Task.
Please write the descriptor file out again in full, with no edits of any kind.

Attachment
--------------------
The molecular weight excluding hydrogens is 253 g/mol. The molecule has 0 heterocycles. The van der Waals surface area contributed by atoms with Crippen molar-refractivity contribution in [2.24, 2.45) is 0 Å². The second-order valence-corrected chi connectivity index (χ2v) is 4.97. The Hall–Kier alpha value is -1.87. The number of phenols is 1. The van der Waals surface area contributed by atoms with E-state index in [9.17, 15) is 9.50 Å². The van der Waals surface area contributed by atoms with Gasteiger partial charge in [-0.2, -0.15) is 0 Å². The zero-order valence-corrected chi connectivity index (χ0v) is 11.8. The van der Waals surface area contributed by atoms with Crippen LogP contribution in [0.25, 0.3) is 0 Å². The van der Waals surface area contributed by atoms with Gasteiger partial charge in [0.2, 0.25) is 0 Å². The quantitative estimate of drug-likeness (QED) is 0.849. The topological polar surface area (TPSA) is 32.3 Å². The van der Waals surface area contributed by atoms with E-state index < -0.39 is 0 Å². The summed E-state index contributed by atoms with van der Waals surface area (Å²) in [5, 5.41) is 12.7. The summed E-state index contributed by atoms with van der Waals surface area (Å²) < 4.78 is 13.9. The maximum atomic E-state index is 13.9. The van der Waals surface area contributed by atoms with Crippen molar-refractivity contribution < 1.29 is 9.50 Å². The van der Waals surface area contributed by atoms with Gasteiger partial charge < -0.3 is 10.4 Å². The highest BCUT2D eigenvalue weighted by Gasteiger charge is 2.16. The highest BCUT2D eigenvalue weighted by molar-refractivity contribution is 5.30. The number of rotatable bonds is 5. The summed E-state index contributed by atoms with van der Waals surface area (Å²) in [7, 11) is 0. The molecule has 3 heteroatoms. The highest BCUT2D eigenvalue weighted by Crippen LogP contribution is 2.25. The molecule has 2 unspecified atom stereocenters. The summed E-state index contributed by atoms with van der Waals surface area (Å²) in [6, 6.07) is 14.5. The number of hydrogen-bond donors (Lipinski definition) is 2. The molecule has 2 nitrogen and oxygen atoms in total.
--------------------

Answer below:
The molecular weight excluding hydrogens is 253 g/mol. The molecule has 0 heterocycles. The van der Waals surface area contributed by atoms with Crippen molar-refractivity contribution in [2.24, 2.45) is 0 Å². The second-order valence-corrected chi connectivity index (χ2v) is 4.97. The Hall–Kier alpha value is -1.87. The number of phenols is 1. The van der Waals surface area contributed by atoms with E-state index in [9.17, 15) is 9.50 Å². The van der Waals surface area contributed by atoms with Gasteiger partial charge in [-0.2, -0.15) is 0 Å². The zero-order valence-corrected chi connectivity index (χ0v) is 11.8. The van der Waals surface area contributed by atoms with Crippen LogP contribution in [0.25, 0.3) is 0 Å². The van der Waals surface area contributed by atoms with Gasteiger partial charge in [0.2, 0.25) is 0 Å². The quantitative estimate of drug-likeness (QED) is 0.849. The topological polar surface area (TPSA) is 32.3 Å². The van der Waals surface area contributed by atoms with E-state index < -0.39 is 0 Å². The summed E-state index contributed by atoms with van der Waals surface area (Å²) in [5, 5.41) is 12.7. The summed E-state index contributed by atoms with van der Waals surface area (Å²) < 4.78 is 13.9. The maximum atomic E-state index is 13.9. The van der Waals surface area contributed by atoms with Crippen molar-refractivity contribution < 1.29 is 9.50 Å². The van der Waals surface area contributed by atoms with Gasteiger partial charge < -0.3 is 10.4 Å². The highest BCUT2D eigenvalue weighted by Gasteiger charge is 2.16. The highest BCUT2D eigenvalue weighted by molar-refractivity contribution is 5.30. The number of rotatable bonds is 5. The summed E-state index contributed by atoms with van der Waals surface area (Å²) in [7, 11) is 0. The molecule has 3 heteroatoms. The highest BCUT2D eigenvalue weighted by Crippen LogP contribution is 2.25. The molecule has 2 unspecified atom stereocenters. The summed E-state index contributed by atoms with van der Waals surface area (Å²) in [6, 6.07) is 14.5. The number of hydrogen-bond donors (Lipinski definition) is 2. The molecule has 2 nitrogen and oxygen atoms in total.